FMD Architects Refurbish a Private Home and Fill it with Color in Melbourne, Australia
By Jessica • May 19, 2016
Dowel House is a residential project completed by FMD Architects.
It is located in Melbourne, Victoria, Australia.
Dowel House by FMD Architects:
“The brief was to create refurbish the existing single fronted terrace internally. The layout remained as is, with the central study to flexible to as 3rd bedroom or study. A clerestory skylight was to remain but be furbished to become a point of focus over the dining area.
Our design strategy is always to celebrate the particularities of the project.While exploring the functional opportunities of opening and closing the windows in the skylight as well as incorporating shading devices, the use of the timber dowel offered an opportunity to become the rod to open the louvres as well as a decorative chandelier over the dining table. The chandelier can be reconfigured, with the coloured elements highlighting which dowels can be removed and repositioned to change to dowel display.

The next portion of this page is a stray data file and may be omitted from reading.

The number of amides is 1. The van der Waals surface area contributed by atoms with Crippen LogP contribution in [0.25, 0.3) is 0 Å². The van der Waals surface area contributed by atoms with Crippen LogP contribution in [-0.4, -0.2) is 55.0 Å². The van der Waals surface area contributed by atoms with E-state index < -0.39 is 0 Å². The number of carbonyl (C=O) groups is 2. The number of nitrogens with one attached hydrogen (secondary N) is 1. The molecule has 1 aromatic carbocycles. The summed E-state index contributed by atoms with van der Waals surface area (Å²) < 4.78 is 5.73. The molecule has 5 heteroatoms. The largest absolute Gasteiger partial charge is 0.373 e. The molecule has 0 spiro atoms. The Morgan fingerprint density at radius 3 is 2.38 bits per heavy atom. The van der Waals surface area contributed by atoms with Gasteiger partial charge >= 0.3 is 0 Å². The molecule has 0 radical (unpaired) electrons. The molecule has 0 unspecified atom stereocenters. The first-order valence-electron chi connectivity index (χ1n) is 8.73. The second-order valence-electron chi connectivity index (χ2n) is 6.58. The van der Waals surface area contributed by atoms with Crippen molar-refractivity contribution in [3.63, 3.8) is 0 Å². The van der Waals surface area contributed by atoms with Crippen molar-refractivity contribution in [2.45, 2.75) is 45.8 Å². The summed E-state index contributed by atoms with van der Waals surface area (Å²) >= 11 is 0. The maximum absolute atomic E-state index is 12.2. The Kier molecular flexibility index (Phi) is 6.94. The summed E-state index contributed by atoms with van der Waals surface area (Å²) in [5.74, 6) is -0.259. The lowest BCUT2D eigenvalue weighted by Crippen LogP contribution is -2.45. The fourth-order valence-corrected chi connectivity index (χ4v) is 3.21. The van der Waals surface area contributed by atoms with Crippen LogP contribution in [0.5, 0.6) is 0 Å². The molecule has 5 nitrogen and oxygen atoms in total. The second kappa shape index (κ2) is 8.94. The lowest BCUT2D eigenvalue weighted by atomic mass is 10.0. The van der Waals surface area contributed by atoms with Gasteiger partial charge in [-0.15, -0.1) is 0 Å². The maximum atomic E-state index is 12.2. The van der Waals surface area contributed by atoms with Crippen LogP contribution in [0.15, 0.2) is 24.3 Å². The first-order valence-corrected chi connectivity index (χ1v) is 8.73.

The use of the dowel then extended to is application within the kitchen as an art display device, shelving and support legs for the concrete benches. The dowels are also used as display ledges for the client’s extensive art collection, doors pulls, towels rails and wall hooks amongst many other things. The colours selected within the interior have been drawn from the collection to personalise the design response. These colours are applied to the dowels within the chandelier as well as dowel elements which punctuate the space.
The circular cut-outs featured in the sliding study wall panel, robes and panelling to the skylight and the TV cupboard also repeat the dowel motif throughout the spaces.
The dowel establishes a consistent design approach through each space, while varying its function in each and every space. This humble material is elevated to higher level, as it blurs the boundaries between the functional, the decorative and art. The series of spaces create a holistic yet diverse experience between each other in constant dialogue with the ever changing art collection on display.”
Photos by: Peter Bennetts
You may use j/k/arrow keys to navigate through the articles